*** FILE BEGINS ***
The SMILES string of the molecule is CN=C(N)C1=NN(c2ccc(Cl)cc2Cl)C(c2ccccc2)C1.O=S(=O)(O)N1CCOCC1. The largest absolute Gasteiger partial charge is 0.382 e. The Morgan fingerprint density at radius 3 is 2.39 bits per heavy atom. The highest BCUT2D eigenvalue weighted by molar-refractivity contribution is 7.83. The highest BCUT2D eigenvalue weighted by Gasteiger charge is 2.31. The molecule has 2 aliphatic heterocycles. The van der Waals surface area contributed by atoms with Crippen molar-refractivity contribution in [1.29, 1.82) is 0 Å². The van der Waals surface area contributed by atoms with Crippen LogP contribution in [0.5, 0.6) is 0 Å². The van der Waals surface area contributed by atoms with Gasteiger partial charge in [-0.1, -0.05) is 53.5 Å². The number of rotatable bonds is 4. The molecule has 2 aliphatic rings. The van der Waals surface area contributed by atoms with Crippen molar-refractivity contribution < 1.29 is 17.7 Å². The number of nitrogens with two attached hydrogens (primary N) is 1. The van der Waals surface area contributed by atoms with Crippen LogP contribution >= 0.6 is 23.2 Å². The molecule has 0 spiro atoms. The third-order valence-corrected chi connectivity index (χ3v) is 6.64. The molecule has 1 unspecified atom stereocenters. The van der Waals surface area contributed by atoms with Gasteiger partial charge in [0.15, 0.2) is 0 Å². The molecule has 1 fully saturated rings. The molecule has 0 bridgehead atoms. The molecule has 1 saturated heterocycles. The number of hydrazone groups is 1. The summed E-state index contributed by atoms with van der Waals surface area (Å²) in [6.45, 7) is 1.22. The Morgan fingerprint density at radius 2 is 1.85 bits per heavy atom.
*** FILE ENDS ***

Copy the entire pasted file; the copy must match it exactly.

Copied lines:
The SMILES string of the molecule is CN=C(N)C1=NN(c2ccc(Cl)cc2Cl)C(c2ccccc2)C1.O=S(=O)(O)N1CCOCC1. The largest absolute Gasteiger partial charge is 0.382 e. The Morgan fingerprint density at radius 3 is 2.39 bits per heavy atom. The highest BCUT2D eigenvalue weighted by molar-refractivity contribution is 7.83. The highest BCUT2D eigenvalue weighted by Gasteiger charge is 2.31. The molecule has 2 aliphatic heterocycles. The van der Waals surface area contributed by atoms with Crippen molar-refractivity contribution in [1.29, 1.82) is 0 Å². The van der Waals surface area contributed by atoms with Crippen LogP contribution in [0.5, 0.6) is 0 Å². The van der Waals surface area contributed by atoms with Gasteiger partial charge in [-0.1, -0.05) is 53.5 Å². The number of rotatable bonds is 4. The molecule has 2 aliphatic rings. The van der Waals surface area contributed by atoms with Crippen molar-refractivity contribution < 1.29 is 17.7 Å². The number of nitrogens with two attached hydrogens (primary N) is 1. The van der Waals surface area contributed by atoms with Crippen LogP contribution >= 0.6 is 23.2 Å². The molecule has 0 spiro atoms. The third-order valence-corrected chi connectivity index (χ3v) is 6.64. The molecule has 1 unspecified atom stereocenters. The van der Waals surface area contributed by atoms with Gasteiger partial charge in [0.15, 0.2) is 0 Å². The molecule has 1 fully saturated rings. The molecule has 0 bridgehead atoms. The molecule has 1 saturated heterocycles. The number of hydrazone groups is 1. The summed E-state index contributed by atoms with van der Waals surface area (Å²) in [6.45, 7) is 1.22. The Morgan fingerprint density at radius 2 is 1.85 bits per heavy atom.